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Nursing home celebrates inspection three-peat

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news New Richmond, 54017

New Richmond Wisconsin 127 South Knowles Avenue 54017

They are outsiders whose time at the St. Croix Health Center's nursing home is winding down.

But interim Administrator Dennis Reiman and Director of Nursing Connie Sarauer, both employees of Pathways Health Services hired by the county to operate the nursing home the past few years, recognize a good thing when they see it.

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The county-owned nursing home in New Richmond recently recorded a perfect score on its annual inspection by a state survey team.

It's nothing new for the facility. This is the third year in a row that the nursing home has been citation-free.

"This is extremely rare," Reiman said. "I've been in the nursing home business for 15 years and I've never been through a deficiency-free survey."

The inspectors did their best to uncover something that would warrant a bad mark for the facility, according to Sarauer.

When the normal inspection failed to identify a deficiency, the state team conducted an extended survey to look deeper into the daily operation of the nursing home, Sarauer said. Still nothing was found.

While three years of perfect scores is impressive, Sarauer said it could mean that federal regulators will be conducting the next survey in an effort to uncover any problems. A federal inspection becomes more likely if officials feel state inspectors are going too easy on a facility.

But there was nothing easy about the recent state survey, Sarauer said. The team looked at every aspect of nursing home care in awarding its perfect score. Medical records, dietary requirements, nursing care, recreational activities, medical treatment and more were evaluated.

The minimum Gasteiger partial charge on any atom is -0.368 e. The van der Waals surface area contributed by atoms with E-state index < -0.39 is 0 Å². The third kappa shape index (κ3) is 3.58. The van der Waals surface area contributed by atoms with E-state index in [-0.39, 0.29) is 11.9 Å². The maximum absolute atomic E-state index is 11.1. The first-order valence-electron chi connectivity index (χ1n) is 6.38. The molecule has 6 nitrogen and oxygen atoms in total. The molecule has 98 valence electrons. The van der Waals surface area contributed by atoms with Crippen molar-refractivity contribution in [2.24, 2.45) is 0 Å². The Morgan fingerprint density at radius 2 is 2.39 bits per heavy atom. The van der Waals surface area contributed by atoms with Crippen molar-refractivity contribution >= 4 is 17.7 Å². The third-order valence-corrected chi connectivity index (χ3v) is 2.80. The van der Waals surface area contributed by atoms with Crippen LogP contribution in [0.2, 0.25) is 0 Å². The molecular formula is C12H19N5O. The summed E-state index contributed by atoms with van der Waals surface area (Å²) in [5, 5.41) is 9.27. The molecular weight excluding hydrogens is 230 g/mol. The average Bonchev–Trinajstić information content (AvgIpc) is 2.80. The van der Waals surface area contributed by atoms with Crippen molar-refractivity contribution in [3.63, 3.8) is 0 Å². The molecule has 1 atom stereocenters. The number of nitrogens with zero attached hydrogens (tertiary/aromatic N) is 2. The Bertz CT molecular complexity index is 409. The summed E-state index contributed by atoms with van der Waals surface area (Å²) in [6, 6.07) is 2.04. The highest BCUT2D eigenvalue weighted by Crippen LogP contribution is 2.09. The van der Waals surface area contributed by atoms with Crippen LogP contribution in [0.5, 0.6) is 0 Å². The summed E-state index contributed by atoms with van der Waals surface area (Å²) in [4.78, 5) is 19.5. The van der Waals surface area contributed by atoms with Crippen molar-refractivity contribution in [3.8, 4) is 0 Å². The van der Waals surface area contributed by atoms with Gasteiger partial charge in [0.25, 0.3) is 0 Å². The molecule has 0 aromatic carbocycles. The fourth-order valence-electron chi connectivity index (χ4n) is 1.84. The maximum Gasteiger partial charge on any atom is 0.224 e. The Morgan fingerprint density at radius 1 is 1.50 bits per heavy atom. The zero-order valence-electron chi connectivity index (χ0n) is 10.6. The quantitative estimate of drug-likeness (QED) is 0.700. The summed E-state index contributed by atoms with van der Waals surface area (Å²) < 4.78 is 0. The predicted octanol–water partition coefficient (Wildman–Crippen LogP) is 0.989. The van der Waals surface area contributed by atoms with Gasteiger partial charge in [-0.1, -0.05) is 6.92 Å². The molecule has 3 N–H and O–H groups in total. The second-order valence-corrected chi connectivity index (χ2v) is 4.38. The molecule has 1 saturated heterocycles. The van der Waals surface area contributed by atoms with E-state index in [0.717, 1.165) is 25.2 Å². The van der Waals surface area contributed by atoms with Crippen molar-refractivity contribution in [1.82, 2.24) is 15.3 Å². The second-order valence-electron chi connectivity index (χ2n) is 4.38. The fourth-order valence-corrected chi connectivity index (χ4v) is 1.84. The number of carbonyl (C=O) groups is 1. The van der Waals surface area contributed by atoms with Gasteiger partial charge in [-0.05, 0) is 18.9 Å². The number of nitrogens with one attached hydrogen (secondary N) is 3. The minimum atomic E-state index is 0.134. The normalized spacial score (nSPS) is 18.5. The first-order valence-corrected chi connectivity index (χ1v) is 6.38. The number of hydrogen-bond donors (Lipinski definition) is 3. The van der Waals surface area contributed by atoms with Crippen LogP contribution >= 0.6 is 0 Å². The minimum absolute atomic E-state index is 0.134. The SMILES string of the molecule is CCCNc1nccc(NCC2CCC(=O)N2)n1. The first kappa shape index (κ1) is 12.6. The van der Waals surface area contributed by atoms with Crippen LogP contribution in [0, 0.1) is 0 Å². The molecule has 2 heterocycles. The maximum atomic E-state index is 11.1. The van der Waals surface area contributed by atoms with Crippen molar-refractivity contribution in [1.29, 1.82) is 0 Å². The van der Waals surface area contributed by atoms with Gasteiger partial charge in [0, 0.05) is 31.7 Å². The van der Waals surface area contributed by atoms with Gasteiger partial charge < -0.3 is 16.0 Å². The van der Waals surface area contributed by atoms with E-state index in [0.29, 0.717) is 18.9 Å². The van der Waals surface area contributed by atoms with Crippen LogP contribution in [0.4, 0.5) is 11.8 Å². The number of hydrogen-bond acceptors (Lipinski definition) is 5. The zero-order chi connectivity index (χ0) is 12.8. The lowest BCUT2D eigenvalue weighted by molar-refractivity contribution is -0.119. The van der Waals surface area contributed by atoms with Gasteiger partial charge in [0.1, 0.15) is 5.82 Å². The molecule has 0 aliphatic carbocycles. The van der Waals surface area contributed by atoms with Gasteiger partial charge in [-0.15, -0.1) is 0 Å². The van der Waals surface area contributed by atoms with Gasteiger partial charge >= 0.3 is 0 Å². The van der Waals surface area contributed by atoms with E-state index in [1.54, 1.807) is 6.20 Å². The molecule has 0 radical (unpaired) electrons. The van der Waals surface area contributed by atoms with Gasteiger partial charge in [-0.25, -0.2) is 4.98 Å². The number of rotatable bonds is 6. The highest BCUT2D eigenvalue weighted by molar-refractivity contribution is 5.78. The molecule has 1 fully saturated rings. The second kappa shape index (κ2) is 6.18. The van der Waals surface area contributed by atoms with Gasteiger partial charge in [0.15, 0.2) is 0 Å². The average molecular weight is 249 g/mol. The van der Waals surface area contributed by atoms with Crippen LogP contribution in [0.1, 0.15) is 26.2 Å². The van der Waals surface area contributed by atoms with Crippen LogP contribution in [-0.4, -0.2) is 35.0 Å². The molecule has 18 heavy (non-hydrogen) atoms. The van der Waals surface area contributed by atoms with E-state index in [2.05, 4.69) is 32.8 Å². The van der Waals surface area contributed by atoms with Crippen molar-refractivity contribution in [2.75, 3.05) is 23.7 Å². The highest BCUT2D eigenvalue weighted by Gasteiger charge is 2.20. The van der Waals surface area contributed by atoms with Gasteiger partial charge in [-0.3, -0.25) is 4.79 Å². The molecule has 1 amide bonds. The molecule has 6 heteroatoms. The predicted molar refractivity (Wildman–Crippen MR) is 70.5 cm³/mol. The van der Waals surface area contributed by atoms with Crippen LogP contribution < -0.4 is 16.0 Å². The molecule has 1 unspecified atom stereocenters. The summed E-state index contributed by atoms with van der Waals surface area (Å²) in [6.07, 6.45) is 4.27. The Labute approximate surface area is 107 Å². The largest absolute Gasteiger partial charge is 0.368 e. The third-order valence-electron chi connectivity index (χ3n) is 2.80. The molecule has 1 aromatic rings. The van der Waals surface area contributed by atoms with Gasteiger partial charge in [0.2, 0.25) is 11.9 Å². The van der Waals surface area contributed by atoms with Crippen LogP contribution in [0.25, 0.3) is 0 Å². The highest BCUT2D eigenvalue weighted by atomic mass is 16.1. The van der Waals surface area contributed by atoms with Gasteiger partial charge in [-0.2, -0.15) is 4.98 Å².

In all, about 1,000 to 1,500 regulations were used to evaluate the job the New Richmond nursing home is doing.

"Nursing homes are just about the highest regulated industry in the country," Reiman said.

"Nursing homes and nuclear plants," added Cindy Prokash, activity therapy director. "Those are the most regulated."

Nursing home residents and their families were also privately interviewed by inspectors to get their feedback on how well they are treated by the nursing home staff and administration. All of the comments turned out to be positive, Sarauer said.

"The assessment was very comprehensive," she said.

"They (inspectors) were highly complimentary of our facility," Reiman said. "They actually said they enjoy coming here. It's their favorite place to come for an inspection."

Reiman said all of the positive feedback helps to build morale among employees at the nursing home.

"This validates the fact that they are doing a fantastic job," he said. "The employees here don't do this because they are so well paid. They're dedicated to the people here and to the work that they do."

Lisa Leahy, social services director, said the good report is especially gratifying because the inspection looks at every department in the nursing home. Everyone shares in the success.

"It shows a good team effort from top to bottom," she said. "They're giving it their all."

Sarauer said she's witnessed the work of the staff at the facility, and she would rate the New Richmond facility as the top nursing home she's ever worked with. She's been a consultant at about 20 nursing homes over the years.

If she had to place a loved one in a nursing home, she'd choose the St. Croix Health Center, Sarauer added.

Even as the staff enjoys the recent news, a new transition is on the horizon. The county has hired a new administrator, Frank Robinson, who will be taking over management of the operation in the coming weeks.

When that occurs, Reiman (who has been interim administrator for six months) and Sarauer (who has been director of nursing for three years) said they know they are leaving at a time when the facility is operating at peak quality.

And, Reiman said, they leave knowing that many people in the county and community support the nursing home and recognize the needed service they provide to area residents.

That's despite the fact that some in the county question the use of taxpayer money to help subsidize the facility's operations, he said.

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